New Hampshire Historical Society Creates Digitized Database, Now Available Online
From the Associated Press:
The New Hampshire Historical Society has a new digitized database of 23,000 museum objects online.
The collection represents just a fraction of the society’s entire physical offerings, which include thousands of objects, photos and manuscripts.
From the Concord Monitor:
The objects still need to be organized, but they’re up and easily searchable now. Each item has text and other curatorial information – where it came from, how it was acquired – and links to related material.
For example, type “maple syrup” into the site’s search engine and you’ll see a poster of a scrawny young boy lying in a field next to chickens and baskets of vegetables. “Chippa Granite says: Buy New Hampshire products,” it reads.
Uploading the objects has taken hundreds of hours. Each entry has to not only be scanned or photographed but also cataloged in detail and assigned keywords to make it searchable.
One of the hardest parts of the process has been tidying up the records the society has amassed over the decades.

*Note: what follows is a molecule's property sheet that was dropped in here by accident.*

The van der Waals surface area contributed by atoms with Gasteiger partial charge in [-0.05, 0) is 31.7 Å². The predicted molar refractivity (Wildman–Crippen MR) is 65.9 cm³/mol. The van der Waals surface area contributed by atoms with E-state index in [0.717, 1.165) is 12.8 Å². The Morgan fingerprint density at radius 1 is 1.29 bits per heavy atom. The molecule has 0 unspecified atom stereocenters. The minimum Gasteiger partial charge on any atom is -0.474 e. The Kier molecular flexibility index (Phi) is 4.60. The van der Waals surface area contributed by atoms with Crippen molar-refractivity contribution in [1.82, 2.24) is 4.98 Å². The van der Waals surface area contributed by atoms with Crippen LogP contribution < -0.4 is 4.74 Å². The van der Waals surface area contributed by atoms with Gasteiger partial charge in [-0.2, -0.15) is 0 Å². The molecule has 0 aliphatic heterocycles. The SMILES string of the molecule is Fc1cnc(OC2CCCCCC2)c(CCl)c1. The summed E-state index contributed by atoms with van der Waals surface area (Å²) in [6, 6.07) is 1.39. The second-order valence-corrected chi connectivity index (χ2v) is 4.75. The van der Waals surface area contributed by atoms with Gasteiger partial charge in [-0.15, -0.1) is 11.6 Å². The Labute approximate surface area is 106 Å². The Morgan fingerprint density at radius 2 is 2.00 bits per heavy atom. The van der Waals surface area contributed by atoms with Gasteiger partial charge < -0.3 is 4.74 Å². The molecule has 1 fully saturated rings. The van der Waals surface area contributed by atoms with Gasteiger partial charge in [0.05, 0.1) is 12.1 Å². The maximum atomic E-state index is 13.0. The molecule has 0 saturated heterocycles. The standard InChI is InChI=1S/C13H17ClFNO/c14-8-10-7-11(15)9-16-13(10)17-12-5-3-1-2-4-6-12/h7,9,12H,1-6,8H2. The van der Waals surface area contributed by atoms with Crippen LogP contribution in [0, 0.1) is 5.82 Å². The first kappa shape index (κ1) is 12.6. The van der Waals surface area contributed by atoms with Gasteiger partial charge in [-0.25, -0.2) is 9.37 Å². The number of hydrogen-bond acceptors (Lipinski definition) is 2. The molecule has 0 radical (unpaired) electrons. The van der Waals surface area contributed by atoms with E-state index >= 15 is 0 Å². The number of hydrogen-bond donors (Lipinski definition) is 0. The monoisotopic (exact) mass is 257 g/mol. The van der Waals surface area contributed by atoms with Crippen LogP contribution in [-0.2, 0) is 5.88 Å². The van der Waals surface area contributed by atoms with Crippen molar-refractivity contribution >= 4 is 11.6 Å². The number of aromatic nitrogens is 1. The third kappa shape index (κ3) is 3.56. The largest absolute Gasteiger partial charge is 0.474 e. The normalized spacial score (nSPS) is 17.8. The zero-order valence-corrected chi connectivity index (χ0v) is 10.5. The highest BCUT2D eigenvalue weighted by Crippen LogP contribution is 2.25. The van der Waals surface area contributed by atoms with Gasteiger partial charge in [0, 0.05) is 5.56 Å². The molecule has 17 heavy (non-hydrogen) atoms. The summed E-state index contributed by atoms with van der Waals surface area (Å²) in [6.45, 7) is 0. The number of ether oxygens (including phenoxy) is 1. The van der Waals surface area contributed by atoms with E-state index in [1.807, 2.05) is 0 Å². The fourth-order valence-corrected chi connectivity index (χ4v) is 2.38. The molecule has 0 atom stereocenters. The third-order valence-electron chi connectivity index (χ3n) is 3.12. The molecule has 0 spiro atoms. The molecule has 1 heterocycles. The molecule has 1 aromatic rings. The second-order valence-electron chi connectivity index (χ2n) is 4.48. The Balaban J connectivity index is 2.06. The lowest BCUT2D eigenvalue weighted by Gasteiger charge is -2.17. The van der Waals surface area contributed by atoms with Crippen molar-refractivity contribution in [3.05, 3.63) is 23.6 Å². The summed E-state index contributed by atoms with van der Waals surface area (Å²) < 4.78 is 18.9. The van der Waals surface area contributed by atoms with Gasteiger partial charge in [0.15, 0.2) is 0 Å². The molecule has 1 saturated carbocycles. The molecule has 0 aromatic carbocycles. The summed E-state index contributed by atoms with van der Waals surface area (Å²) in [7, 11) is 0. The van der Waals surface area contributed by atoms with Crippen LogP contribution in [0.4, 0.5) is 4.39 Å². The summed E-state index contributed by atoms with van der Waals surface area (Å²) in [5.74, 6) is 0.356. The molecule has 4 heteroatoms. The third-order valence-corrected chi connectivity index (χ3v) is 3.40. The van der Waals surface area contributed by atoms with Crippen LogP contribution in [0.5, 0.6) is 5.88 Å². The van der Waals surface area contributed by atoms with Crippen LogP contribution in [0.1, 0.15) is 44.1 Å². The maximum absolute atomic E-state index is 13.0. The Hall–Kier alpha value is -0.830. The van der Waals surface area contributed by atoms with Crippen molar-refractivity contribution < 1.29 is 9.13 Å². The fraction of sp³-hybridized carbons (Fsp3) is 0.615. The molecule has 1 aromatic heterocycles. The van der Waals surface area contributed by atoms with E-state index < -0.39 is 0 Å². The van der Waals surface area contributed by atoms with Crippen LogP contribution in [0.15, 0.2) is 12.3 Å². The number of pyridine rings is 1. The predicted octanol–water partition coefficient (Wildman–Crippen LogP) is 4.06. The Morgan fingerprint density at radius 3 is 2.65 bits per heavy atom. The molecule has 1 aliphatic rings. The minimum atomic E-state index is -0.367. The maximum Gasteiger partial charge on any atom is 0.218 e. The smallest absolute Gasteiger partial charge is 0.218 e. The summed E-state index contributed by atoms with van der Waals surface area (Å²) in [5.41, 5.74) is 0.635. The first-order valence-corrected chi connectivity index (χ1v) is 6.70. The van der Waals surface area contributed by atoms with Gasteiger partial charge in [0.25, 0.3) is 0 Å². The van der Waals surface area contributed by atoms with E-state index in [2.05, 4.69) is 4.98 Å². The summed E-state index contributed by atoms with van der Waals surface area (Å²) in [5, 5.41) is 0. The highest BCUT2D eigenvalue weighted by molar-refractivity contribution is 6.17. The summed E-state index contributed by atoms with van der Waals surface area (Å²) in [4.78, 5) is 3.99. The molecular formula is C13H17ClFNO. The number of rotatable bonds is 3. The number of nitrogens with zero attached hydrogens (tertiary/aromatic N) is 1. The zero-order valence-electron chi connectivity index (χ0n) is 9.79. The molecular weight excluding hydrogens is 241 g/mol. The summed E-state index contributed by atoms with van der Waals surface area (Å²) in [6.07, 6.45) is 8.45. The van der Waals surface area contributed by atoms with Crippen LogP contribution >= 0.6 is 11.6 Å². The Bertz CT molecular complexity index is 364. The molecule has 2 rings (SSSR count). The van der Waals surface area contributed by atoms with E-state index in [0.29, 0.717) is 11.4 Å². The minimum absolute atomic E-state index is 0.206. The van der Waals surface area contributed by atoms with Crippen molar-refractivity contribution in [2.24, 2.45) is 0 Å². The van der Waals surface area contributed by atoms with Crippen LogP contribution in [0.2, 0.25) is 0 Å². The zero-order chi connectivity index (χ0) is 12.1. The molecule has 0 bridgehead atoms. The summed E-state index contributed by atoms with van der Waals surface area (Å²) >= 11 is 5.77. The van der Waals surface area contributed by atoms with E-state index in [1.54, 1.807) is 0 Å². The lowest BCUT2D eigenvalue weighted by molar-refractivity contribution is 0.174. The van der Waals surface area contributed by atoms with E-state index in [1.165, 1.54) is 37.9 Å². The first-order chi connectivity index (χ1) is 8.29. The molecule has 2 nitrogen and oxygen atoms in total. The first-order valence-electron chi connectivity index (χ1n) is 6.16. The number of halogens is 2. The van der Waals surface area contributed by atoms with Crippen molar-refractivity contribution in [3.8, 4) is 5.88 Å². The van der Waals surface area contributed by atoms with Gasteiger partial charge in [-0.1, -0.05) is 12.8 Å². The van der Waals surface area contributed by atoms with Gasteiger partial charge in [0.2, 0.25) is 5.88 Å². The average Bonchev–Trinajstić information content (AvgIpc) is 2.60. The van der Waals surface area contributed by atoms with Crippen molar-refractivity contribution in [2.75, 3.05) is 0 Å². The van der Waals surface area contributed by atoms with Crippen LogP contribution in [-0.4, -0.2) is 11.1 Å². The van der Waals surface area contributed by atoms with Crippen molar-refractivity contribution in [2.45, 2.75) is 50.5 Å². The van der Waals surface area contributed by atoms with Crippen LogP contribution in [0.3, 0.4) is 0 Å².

“Everything has to be standardized for digital record,” [Executive Director Bill] Dunlap said. “In the old days, an index card maybe had the state spelled out as ‘New Hampshire’ or ‘NH’ or ‘N. Hampshire.’ Sounds trivial, but if it’s spelled differently now, it won’t fit into a digital catalogue.”
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Gary Price (email@example.com) is a librarian, writer, consultant, and frequent conference speaker based in the Washington D.C. metro area. Before launching INFOdocket, Price and Shirl Kennedy were the founders and senior editors at ResourceShelf and DocuTicker for 10 years. From 2006-2009 he was Director of Online Information Services at Ask.com, and is currently a contributing editor at Search Engine Land.